The Policy Library is a specialist in care home policy, and we can help you ensure that you are adhering to the Health and Social Care Act of 2008 and 2014. Get in touch with us to see how we can help your organisation.


Understanding The CQC’s Key Lines of Enquiry (KLOE): Are They Well-Led?

The Care Quality Commission (CQC) is the independent regulator responsible for overseeing health and social care in England, including safeguarding care homes.

The CQC’s policies and procedures are based around five key questions they call their Key Lines of Enquiry (KLOE). These are the questions that any social care facility must answer during an inspection.

To ensure you’re successfully following the CQC’s care home policy, we’ve broken down each of their Key Lines of Enquiry. In the last in our series, we’ll be exploring the KLOE that examines if your organisation is well-led.

How is Your Organisation Governed?

In evaluating if your organisation is well-led, the CQC looks at the organisation and governance of your care home. This encompasses the quality of upper-level leadership as well as the vision represented in your care home policy.

Your management team should be well-trained, and every staff member should be working to ensure care is of high quality and the organisation itself is open and inclusive.

When it comes to safeguarding in care homes, the CQC wants to see that your leaders are approachable and are qualified for their positions. However, this isn’t just about senior managers but a commitment to providing high-quality care throughout your employee hierarchy.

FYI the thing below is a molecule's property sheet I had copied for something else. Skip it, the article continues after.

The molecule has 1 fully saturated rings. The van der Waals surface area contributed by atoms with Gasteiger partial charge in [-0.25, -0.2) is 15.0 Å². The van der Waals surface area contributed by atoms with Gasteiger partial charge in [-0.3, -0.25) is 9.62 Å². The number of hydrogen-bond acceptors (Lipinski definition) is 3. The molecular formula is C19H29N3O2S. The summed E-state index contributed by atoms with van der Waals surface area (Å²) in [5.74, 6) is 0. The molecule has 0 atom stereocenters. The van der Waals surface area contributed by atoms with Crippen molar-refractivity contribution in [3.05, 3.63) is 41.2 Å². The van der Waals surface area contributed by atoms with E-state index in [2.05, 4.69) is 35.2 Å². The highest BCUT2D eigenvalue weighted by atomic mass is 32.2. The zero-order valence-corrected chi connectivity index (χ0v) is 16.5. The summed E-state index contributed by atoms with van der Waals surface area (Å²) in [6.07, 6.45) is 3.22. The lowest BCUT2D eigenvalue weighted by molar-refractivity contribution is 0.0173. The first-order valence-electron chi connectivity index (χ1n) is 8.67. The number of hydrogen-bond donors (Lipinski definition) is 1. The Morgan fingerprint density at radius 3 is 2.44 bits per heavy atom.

You should ensure that staff across your services feel comfortable, respected, and valued and that they, as much senior management, are aware of your vision for high-quality care.

Improving Your Services

The CQC’s policies and procedures specifically examine whether your care home is taking continual steps to improve the quality of care offered.

In particular, your care home policy should include details of processes for learning and continuous improvement. For example, you may be actively working towards specific professional accreditations, or you may offer staff time out to review their work.

Your organisation should be able to prove to the CQC that your care home strategy – including examples of staff training, projects, or organisation reviews – does lead to improved care.

Creating an Appropriate Work Culture

‘Work culture’ is an umbrella term that encompasses the culture among staff members and the experience of the people who use your services.

If your staff do not feel comfortable at work or are repeatedly experiencing the same problems, your care home policy and strategy need some work. If you ignore these problems, they will undoubtedly affect the quality of care given to clients.

Make sure that you’re offering ways for your staff to give feedback or suggestions, whether that’s anonymously or in a monthly staff meeting. Even better, you might open these meetings to your clients and their families.

Processes for Managing Issues

Having a system in place to deal with concerns is as important as creating a space for staff and clients to voice them.

The CQC’s policies and procedures state that for an organisation to be well-led, it must have clear arrangements for managing performance issues, winter pressures, and any other potential risks.

To do this, you might include details of business continuity plans, your KPIs, and winter pressure plans in your care home policy.

It’s not just about including these things in your policy, though. The CQC will be looking for clear evidence that you are identifying and addressing risks.

To help deal with risks, employees should be sharing what they learn to ensure that every level of your organisation addresses the problem.

To best adhere to the CQC’s policies and procedures, it’s essential to have a robust and transparent care home policy in place. For help with creating a strategy and policy, have a look at The Policy Library’s expansive library.